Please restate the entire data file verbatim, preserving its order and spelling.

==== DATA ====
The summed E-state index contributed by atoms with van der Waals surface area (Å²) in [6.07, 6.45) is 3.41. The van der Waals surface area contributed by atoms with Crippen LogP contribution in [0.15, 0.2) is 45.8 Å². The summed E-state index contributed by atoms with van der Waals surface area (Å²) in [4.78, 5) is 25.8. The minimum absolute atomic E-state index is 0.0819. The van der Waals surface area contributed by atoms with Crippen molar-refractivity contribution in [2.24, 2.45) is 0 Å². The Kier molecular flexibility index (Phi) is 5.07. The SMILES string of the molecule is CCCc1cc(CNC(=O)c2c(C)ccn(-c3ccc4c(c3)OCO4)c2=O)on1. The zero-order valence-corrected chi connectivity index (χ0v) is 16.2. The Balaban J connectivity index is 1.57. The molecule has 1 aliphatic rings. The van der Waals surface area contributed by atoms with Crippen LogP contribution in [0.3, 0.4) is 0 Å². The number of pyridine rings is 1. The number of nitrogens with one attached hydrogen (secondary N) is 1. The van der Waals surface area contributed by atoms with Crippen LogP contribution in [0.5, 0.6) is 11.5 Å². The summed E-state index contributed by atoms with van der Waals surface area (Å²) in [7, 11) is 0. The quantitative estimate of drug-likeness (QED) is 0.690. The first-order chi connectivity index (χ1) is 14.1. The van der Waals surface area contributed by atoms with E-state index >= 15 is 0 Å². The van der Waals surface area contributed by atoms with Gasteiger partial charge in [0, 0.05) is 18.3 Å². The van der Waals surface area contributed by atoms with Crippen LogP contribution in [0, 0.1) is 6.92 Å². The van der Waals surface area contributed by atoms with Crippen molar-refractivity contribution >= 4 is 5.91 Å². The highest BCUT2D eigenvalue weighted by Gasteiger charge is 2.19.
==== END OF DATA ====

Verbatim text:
The summed E-state index contributed by atoms with van der Waals surface area (Å²) in [6.07, 6.45) is 3.41. The van der Waals surface area contributed by atoms with Crippen LogP contribution in [0.15, 0.2) is 45.8 Å². The summed E-state index contributed by atoms with van der Waals surface area (Å²) in [4.78, 5) is 25.8. The minimum absolute atomic E-state index is 0.0819. The van der Waals surface area contributed by atoms with Crippen molar-refractivity contribution in [2.24, 2.45) is 0 Å². The Kier molecular flexibility index (Phi) is 5.07. The SMILES string of the molecule is CCCc1cc(CNC(=O)c2c(C)ccn(-c3ccc4c(c3)OCO4)c2=O)on1. The zero-order valence-corrected chi connectivity index (χ0v) is 16.2. The Balaban J connectivity index is 1.57. The molecule has 1 aliphatic rings. The van der Waals surface area contributed by atoms with Crippen LogP contribution in [0.3, 0.4) is 0 Å². The number of pyridine rings is 1. The number of nitrogens with one attached hydrogen (secondary N) is 1. The van der Waals surface area contributed by atoms with Crippen LogP contribution in [0.5, 0.6) is 11.5 Å². The summed E-state index contributed by atoms with van der Waals surface area (Å²) in [7, 11) is 0. The quantitative estimate of drug-likeness (QED) is 0.690. The first-order chi connectivity index (χ1) is 14.1. The van der Waals surface area contributed by atoms with E-state index >= 15 is 0 Å². The van der Waals surface area contributed by atoms with Gasteiger partial charge in [0, 0.05) is 18.3 Å². The van der Waals surface area contributed by atoms with Crippen LogP contribution in [0, 0.1) is 6.92 Å². The van der Waals surface area contributed by atoms with Crippen molar-refractivity contribution >= 4 is 5.91 Å². The highest BCUT2D eigenvalue weighted by Gasteiger charge is 2.19.